Of the 1,072 patients who were enrolled, most (952) were enrolled prior to the amendment that shortened the trial duration to 26 weeks (120 additional participants). The average age (SD) of the participants was 40.0 (11.1) years, 38.2% were female, and the average BMI (SD) was 27.9 (6.6). The majority (62%) of the population was white. Of the 1,072 patients, only 28 discontinued during the conversion phase, and of the remaining 1,044, most (815) had participated in one of the previous studies. However, with regard to those who were previously exposed to brexpiprazole, the number decreased to 611 (58.5%), as the rest had received placebo in one of the previous trials. All patient data from those who had received at least one dose of brexpiprazole after the conversion phase were included in the represented in the safety results (1,031), and all patients who were in the safety group and had had at least one efficacy evaluation in the open-label phase (1,021) were represented in the efficacy results. Among the safety group, the average PANSS score (SD) when entering the trial was 69.5 (17.2), which is indicative of mild–moderate severity symptoms.
The number of patients completing the study ranged from 43% (409 of 952) to 82.5% (99 of 120) for those enrolled for 52 or 26 weeks, respectively. The most common reason for discontinuation was patient withdrawal of consent (177, 16.5%), followed by withdrawal due to TEAEs (159, 14.8%). The average daily dose at the last visit was 3 mg, and the majority of patients (60.4%) experienced at least one TEAE. Most were described as mild–moderate, but 82 (8.0%) experienced a severe TEAE. For those who discontinued due to a TEAE, the most common reason was for worsening of schizophrenia/psychotic disorder. Table 3 includes data on TEAEs. With respect to adverse metabolic events, the percentage of patients who experienced a weight increase of ≥7% was 18.6% and the percentage of new patients meeting metabolic syndrome criteria was 3.8%, although there were no significant changes in measured labs or QT prolongation. There were also no clinically meaningful changes in EPS rating scales, although one patient developed tardive dyskinesia after 393 days’ exposure to brexpiprazole that was considered moderately severe. Other potentially serious AEs included one overdose that was not associated with any lasting effects, and one woman became pregnant while taking brexpiprazole in the first trimester. She was removed from the study and later had a healthy baby. Suicidal ideation determined to be a TEAE occurred in 0.6% of patients, and hospitalization for exacerbation occurred in 10.5%.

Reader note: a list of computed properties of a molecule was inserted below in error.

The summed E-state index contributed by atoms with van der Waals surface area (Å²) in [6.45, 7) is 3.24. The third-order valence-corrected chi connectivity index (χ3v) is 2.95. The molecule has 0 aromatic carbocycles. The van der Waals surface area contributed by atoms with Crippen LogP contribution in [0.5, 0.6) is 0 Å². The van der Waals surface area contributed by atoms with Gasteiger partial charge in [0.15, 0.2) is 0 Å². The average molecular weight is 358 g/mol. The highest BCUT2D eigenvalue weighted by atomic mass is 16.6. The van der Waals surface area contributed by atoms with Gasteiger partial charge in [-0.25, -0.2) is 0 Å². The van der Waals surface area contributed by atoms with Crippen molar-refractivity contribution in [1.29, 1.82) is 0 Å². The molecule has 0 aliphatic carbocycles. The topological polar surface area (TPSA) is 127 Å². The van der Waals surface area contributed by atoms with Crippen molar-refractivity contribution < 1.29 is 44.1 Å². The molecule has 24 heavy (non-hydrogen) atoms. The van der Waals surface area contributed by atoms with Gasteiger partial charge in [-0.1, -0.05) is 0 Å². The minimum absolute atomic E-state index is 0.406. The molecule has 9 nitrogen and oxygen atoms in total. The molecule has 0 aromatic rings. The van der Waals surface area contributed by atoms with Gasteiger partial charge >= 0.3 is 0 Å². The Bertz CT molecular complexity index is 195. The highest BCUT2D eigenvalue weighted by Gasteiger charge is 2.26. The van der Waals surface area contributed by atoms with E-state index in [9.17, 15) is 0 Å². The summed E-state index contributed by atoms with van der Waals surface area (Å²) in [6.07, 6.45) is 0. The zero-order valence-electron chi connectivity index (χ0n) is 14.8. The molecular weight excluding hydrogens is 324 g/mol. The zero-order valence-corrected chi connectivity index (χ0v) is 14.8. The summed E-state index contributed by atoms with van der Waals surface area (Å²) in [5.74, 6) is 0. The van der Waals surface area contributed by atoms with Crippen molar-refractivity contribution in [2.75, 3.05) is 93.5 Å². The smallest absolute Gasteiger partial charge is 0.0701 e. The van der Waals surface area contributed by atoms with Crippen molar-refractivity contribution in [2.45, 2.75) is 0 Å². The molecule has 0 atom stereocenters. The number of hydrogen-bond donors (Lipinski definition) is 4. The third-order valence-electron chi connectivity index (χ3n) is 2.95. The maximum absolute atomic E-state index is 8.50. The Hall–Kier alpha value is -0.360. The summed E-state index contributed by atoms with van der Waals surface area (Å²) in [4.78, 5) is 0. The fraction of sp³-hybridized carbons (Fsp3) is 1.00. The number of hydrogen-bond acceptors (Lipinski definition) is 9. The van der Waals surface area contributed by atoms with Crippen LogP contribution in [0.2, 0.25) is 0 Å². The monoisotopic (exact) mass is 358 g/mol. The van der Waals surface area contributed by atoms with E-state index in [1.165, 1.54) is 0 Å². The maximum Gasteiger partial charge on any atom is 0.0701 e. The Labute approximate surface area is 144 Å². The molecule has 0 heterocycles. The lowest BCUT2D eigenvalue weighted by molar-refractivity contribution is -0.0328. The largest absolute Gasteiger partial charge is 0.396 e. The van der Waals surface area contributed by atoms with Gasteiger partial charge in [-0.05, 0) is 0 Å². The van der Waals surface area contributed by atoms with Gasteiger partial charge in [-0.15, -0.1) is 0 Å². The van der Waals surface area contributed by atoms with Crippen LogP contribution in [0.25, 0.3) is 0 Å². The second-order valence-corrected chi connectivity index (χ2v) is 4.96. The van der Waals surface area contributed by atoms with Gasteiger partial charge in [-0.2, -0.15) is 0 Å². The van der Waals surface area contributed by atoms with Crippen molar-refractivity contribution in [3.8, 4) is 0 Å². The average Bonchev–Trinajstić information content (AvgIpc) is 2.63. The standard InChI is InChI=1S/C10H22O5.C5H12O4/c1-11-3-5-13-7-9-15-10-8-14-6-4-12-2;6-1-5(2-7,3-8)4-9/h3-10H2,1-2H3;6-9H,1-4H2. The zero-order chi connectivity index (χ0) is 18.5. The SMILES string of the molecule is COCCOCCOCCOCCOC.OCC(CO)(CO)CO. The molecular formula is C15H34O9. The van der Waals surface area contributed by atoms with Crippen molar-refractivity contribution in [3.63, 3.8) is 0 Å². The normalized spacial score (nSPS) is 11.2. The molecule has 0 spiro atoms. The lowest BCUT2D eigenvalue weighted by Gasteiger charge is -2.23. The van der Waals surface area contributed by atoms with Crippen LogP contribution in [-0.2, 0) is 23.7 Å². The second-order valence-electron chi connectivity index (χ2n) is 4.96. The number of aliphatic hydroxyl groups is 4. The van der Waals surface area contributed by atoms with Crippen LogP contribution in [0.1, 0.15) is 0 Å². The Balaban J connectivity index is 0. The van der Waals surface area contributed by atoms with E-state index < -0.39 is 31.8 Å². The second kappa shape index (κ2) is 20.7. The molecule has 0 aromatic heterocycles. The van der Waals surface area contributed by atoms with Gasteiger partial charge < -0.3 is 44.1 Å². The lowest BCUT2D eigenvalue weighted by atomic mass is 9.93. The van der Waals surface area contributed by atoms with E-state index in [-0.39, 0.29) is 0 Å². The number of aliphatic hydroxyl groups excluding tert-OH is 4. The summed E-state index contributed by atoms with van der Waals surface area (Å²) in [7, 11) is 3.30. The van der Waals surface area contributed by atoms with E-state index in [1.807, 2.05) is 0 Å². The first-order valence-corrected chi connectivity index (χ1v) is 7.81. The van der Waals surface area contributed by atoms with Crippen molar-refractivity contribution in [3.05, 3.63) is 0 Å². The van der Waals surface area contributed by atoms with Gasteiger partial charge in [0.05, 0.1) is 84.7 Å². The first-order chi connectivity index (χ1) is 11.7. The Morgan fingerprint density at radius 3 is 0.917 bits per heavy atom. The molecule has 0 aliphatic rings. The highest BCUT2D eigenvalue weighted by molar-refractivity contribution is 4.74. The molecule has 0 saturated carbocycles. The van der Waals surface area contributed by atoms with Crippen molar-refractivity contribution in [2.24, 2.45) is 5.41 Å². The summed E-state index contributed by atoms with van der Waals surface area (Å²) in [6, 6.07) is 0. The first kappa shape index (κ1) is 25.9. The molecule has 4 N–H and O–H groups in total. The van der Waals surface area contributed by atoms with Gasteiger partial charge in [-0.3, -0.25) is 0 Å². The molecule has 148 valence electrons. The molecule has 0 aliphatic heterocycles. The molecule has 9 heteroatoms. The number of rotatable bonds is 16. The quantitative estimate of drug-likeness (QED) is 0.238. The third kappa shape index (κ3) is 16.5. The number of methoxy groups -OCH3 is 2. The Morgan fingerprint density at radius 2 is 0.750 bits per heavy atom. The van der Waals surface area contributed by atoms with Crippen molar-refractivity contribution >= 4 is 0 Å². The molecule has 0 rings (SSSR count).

With respect to efficacy, for patients that completed the trial through week 52, the average decrease in PANSS total score was 12.2 (SD 15.0) from baseline, and improvement was seen for patients who had previously been on brexpiprazole, placebo, or did not enter from another clinical trial. CGI-S scores indicated a transition from mildly–moderately ill at baseline to mildly ill by week 52, and PSP scores also improved steadily over 52 weeks, increasing by an average of 7.7 (SD 11.0). Table 4 provides additional data on efficacy measures.
Safety trial 2